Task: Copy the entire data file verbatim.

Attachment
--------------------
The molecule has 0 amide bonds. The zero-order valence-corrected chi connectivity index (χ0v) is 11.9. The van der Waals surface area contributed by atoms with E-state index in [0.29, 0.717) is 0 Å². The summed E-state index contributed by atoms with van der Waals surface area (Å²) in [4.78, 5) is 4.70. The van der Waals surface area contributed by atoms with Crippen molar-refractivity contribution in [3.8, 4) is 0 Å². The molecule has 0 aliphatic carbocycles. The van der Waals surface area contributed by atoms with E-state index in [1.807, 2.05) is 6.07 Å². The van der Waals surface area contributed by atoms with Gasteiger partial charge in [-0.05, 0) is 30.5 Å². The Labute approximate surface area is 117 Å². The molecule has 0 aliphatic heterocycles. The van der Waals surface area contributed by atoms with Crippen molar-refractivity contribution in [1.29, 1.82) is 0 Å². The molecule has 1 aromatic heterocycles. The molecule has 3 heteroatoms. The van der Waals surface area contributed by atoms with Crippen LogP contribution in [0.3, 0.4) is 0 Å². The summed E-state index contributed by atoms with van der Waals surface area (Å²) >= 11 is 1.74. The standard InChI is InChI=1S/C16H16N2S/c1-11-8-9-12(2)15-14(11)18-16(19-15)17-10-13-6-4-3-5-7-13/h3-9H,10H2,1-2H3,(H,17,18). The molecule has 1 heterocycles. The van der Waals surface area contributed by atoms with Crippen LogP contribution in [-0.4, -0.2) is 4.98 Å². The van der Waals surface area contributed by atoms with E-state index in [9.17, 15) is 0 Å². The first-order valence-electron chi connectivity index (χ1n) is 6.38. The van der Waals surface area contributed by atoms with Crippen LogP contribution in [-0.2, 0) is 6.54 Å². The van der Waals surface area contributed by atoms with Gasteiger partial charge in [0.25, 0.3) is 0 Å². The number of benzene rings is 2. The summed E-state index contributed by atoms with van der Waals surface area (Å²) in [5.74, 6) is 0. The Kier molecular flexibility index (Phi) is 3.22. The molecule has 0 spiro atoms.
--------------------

The molecule has 0 amide bonds. The zero-order valence-corrected chi connectivity index (χ0v) is 11.9. The van der Waals surface area contributed by atoms with E-state index in [0.29, 0.717) is 0 Å². The summed E-state index contributed by atoms with van der Waals surface area (Å²) in [4.78, 5) is 4.70. The van der Waals surface area contributed by atoms with Crippen molar-refractivity contribution in [3.8, 4) is 0 Å². The molecule has 0 aliphatic carbocycles. The van der Waals surface area contributed by atoms with E-state index in [1.807, 2.05) is 6.07 Å². The van der Waals surface area contributed by atoms with Gasteiger partial charge in [-0.05, 0) is 30.5 Å². The Labute approximate surface area is 117 Å². The molecule has 0 aliphatic heterocycles. The van der Waals surface area contributed by atoms with Crippen molar-refractivity contribution in [1.29, 1.82) is 0 Å². The molecule has 1 aromatic heterocycles. The molecule has 3 heteroatoms. The van der Waals surface area contributed by atoms with Crippen LogP contribution in [0.3, 0.4) is 0 Å². The summed E-state index contributed by atoms with van der Waals surface area (Å²) >= 11 is 1.74. The standard InChI is InChI=1S/C16H16N2S/c1-11-8-9-12(2)15-14(11)18-16(19-15)17-10-13-6-4-3-5-7-13/h3-9H,10H2,1-2H3,(H,17,18). The molecule has 1 heterocycles. The van der Waals surface area contributed by atoms with Crippen LogP contribution in [-0.4, -0.2) is 4.98 Å². The van der Waals surface area contributed by atoms with E-state index in [9.17, 15) is 0 Å². The first-order valence-electron chi connectivity index (χ1n) is 6.38. The van der Waals surface area contributed by atoms with Crippen LogP contribution in [-0.2, 0) is 6.54 Å². The van der Waals surface area contributed by atoms with Gasteiger partial charge in [0.25, 0.3) is 0 Å². The number of benzene rings is 2. The summed E-state index contributed by atoms with van der Waals surface area (Å²) in [5.74, 6) is 0. The Kier molecular flexibility index (Phi) is 3.22. The molecule has 0 spiro atoms.